Up to a million people are thought to have been left homeless in the crisis, which has left thousands of square kilometres of the Irrawaddy delta under water.
Shari Villarosa, the charge d'affaires of the US embassy in Burma - also known as Myanmar - said food and water were running short in the delta area and called the situation there "increasingly horrendous."
"There is a very real risk of disease outbreaks as long as this continues," Ms Villarosa said, according to Associated Press.
The death toll could reach or exceed 100,000 as humanitarian conditions worsen, she said - based on information from a non-governmental organisation that she would not name.
Before and after: extent of flooding clear in Nasa satellite images
Accounts from the Irrawaddy delta have spoken of fistfights breaking out between survivors desperate to seize dwindling supplies of food and water.
Some are breaking open coconuts for the water inside, while others are driven to eating dead fish.
Poor sanitation, rotting bodies in the water, and flooding could all bring disease, aid agencies warn.
They highlight the risk of mosquito-borne malaria and dengue fever, along with water-borne diseases such as cholera and dysentery.
Calls for access
The Burmese authorities have attracted criticism over claims they are refusing to provide visas to waiting foreign aid workers and have spurned some offers of help, such as a US offer to deploy three naval ships and two planes in the region.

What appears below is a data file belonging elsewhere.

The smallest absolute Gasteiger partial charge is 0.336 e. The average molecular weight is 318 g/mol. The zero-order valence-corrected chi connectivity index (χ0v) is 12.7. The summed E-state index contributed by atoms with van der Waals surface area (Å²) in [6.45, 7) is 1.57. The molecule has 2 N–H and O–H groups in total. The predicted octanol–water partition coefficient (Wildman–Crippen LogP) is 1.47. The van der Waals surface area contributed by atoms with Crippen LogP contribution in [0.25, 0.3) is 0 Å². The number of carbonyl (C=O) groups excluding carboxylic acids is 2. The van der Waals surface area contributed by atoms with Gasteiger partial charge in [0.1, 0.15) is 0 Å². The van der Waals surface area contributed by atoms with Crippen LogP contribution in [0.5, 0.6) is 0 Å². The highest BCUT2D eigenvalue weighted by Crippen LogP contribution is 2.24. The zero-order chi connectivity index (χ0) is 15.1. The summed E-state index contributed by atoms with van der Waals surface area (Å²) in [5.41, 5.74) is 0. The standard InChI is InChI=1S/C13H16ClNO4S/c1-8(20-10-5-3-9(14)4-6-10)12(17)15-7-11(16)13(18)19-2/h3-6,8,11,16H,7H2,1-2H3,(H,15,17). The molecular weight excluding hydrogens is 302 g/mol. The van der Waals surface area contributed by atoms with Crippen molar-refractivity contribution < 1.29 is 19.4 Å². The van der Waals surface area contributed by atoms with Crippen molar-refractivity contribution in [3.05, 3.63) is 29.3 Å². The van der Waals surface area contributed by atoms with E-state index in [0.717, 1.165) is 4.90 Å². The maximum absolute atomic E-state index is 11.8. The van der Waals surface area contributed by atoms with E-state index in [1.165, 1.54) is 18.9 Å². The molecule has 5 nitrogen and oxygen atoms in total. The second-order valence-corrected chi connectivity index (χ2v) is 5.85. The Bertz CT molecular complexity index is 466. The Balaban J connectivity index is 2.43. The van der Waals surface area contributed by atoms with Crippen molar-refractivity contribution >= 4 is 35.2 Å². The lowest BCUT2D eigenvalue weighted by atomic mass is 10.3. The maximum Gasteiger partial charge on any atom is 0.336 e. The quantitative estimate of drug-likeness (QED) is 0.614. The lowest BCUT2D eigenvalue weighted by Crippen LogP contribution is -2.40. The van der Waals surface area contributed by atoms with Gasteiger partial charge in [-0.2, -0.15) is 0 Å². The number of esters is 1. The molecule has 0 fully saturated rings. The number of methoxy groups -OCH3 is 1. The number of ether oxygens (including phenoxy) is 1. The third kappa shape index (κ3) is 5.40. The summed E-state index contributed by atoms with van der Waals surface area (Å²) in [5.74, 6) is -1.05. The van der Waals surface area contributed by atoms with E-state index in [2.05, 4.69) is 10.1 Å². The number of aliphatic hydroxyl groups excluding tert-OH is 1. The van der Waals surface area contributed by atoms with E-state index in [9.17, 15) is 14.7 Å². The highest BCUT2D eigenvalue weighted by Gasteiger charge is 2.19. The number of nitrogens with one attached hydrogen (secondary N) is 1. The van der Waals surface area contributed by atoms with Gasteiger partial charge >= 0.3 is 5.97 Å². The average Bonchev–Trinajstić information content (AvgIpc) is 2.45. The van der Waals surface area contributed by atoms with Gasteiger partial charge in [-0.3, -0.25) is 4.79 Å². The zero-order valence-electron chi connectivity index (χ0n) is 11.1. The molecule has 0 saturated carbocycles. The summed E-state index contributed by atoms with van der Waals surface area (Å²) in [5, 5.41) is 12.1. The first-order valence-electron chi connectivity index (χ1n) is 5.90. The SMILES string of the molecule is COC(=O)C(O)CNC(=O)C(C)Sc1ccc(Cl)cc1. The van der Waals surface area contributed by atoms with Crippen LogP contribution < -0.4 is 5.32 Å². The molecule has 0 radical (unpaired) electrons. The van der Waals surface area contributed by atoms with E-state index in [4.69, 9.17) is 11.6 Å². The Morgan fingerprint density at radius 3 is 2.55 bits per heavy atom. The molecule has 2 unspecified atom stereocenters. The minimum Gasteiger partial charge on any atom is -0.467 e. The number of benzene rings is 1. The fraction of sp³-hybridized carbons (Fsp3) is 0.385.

The US Secretary of State Condoleezza Rice is the latest to voice such criticism, telling reporters:
"What remains is for the Burmese government to allow the international community to help its people. It should be a simple matter. It is not a matter of politics."
Earlier, UN Secretary General Ban Ki-moon urged authorities in Burma to assist the entry of foreign aid workers and supplies into the country "in every way possible" - strong diplomatic language, says the BBC's correspondent at the UN, Laura Trevelyan.
Speaking to reporters, the UN's humanitarian chief John Holmes accepted that aid agencies had faced difficulties accessing the disaster zone.
But, he said, co-operation from the Burmese authorities was "reasonable and heading in the right direction".
He dismissed a suggestion by the French Foreign Minister Bernard Kouchner that the UN Security Council should adopt a resolution allowing aid to be flown into the country by force as unnecessarily confrontational.
Mr Holmes said 24 countries had pledged assistance so far worth $30m (£15m), and a flash appeal would be launched on Friday once an initial assessment of need was complete.
An assessment team was due in Burma on Thursday.
A stream of aid is now in, or on its way, to Burma:
The UN says a plane loaded with 25 tonnes of supplies and a small team of rescue staff will arrive in Burma within days
The UN's World Food Programme has dispatched an additional four planes loaded with supplies including high-energy biscuits
Chinese media say a plane carrying 60 tonnes of aid has landed in the biggest city, Rangoon
Planes from Thailand, India and Indonesia are also being dispatched
The WFP has already begun to distribute existing food aid stocks in and around Rangoon, and the Red Cross has a handful of expatriate and many local staff on the ground.
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